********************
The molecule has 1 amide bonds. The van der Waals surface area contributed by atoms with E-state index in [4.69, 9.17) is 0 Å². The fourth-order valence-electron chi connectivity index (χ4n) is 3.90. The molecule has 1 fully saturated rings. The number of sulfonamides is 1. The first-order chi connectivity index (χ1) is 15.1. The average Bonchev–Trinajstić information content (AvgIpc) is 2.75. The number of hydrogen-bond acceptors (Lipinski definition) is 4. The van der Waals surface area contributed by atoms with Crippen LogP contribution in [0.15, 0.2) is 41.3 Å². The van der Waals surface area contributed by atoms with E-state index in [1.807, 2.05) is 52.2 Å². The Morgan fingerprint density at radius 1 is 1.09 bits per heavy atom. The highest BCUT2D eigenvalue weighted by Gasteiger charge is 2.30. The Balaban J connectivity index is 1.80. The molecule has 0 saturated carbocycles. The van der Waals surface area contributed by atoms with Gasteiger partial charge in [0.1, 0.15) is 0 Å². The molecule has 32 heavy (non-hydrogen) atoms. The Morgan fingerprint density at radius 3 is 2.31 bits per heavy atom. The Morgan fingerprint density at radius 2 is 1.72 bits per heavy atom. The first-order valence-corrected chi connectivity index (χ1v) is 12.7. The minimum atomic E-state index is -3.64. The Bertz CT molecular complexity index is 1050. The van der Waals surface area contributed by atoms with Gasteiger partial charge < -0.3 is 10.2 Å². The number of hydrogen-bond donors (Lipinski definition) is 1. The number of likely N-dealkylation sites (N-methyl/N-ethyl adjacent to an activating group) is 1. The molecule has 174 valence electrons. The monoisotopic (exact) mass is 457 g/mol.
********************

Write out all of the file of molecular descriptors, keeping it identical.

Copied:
The molecule has 1 amide bonds. The van der Waals surface area contributed by atoms with E-state index in [4.69, 9.17) is 0 Å². The fourth-order valence-electron chi connectivity index (χ4n) is 3.90. The molecule has 1 fully saturated rings. The number of sulfonamides is 1. The first-order chi connectivity index (χ1) is 15.1. The average Bonchev–Trinajstić information content (AvgIpc) is 2.75. The number of hydrogen-bond acceptors (Lipinski definition) is 4. The van der Waals surface area contributed by atoms with Crippen LogP contribution in [0.15, 0.2) is 41.3 Å². The van der Waals surface area contributed by atoms with E-state index in [1.807, 2.05) is 52.2 Å². The Morgan fingerprint density at radius 1 is 1.09 bits per heavy atom. The highest BCUT2D eigenvalue weighted by Gasteiger charge is 2.30. The Balaban J connectivity index is 1.80. The molecule has 0 saturated carbocycles. The van der Waals surface area contributed by atoms with Gasteiger partial charge in [0.1, 0.15) is 0 Å². The molecule has 32 heavy (non-hydrogen) atoms. The Morgan fingerprint density at radius 3 is 2.31 bits per heavy atom. The Morgan fingerprint density at radius 2 is 1.72 bits per heavy atom. The first-order valence-corrected chi connectivity index (χ1v) is 12.7. The minimum atomic E-state index is -3.64. The Bertz CT molecular complexity index is 1050. The van der Waals surface area contributed by atoms with Gasteiger partial charge < -0.3 is 10.2 Å². The number of hydrogen-bond donors (Lipinski definition) is 1. The number of likely N-dealkylation sites (N-methyl/N-ethyl adjacent to an activating group) is 1. The molecule has 174 valence electrons. The monoisotopic (exact) mass is 457 g/mol.